(Janet Miriam) Taylor (Holland) Caldwell Harrison Smith - Essay

Harrison Smith

(Contemporary Literary Criticism)

[Taylor Caldwell] has pursued through sixteen novels almost every aspect of the rise of those multi-millionaire families in the United States Theodore Roosevelt called malefactors of great wealth. The fact that her great-uncle once owned all of the railroads in Scotland and that her grandmother was half Irish has had a great deal to do with the subject of her newest book, "Never Victorious, Never Defeated." This long and absorbing novel is by no means a pursuit of a wornout vein; the author has discovered a new gold mine in the intramural conflicts of four generations of a prolific family of Pennsylvania railroad builders fighting to extend their lines north and west. It is a complex story involving more than twenty principal characters, as well as striking theories on immigration, labor unions, socialism, and war….

In the background of this tumultuous railroad novel there is the history of eighty years of conflict, change, and war through which the author's beliefs constantly come to the surface. "All men are instinctively tyrannous and dangerous," she writes. "The impoverishment of men and the earth in the act of preparing for war will lead to the slow erosion of our liberties…. Idealists have a secret contempt for the self-made men while they prate of the majesty of labor and the nobility of toil…. Who ever trusted another man?"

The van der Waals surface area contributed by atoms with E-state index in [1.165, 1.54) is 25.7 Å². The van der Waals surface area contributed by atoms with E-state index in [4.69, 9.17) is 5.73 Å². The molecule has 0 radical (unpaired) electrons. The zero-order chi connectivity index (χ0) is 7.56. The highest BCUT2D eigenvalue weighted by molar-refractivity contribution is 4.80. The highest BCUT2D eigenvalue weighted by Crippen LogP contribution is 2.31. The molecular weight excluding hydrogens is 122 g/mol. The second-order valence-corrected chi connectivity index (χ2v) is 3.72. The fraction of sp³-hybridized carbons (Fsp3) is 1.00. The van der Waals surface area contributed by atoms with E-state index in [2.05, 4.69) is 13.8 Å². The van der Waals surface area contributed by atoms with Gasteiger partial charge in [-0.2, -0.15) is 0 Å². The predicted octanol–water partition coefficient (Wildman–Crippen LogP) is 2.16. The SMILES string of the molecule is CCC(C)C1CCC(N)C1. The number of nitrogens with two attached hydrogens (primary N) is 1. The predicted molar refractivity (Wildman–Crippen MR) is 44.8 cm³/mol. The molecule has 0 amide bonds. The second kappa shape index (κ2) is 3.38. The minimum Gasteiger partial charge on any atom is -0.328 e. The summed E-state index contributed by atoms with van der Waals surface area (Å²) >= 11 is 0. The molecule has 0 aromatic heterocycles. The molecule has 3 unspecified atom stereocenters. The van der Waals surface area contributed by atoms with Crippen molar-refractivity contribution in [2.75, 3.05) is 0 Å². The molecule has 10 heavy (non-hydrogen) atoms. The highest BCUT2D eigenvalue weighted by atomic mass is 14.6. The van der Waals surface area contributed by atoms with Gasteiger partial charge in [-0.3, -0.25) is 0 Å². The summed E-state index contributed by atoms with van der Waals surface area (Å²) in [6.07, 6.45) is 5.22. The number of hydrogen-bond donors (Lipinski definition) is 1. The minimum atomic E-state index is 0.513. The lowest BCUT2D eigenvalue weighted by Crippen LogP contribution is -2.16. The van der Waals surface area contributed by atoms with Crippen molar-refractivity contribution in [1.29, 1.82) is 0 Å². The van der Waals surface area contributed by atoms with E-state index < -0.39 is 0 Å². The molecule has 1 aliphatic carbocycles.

For 550 pages Taylor Caldwell succeeds in the astonishing feat of maintaining the reader's interest in the creation of a great railroad, the changing history of America from the Civil War through the Roosevelt administration, the political and economic philosophy of the time, and an intense and colorful account of the fortunes and the emotional and financial crises of the relatives, descendants, and friends of the family of Aaron De Witt of Portersville, Pa. It is a feat which few writers could, or would attempt to accomplish today.

Harrison Smith, "Pittsburgh Epic," in The Saturday Review, New York (© 1954 Saturday Review Magazine Co.), Vol. XXXVII, No. 23, June 5, 1954, p. 32.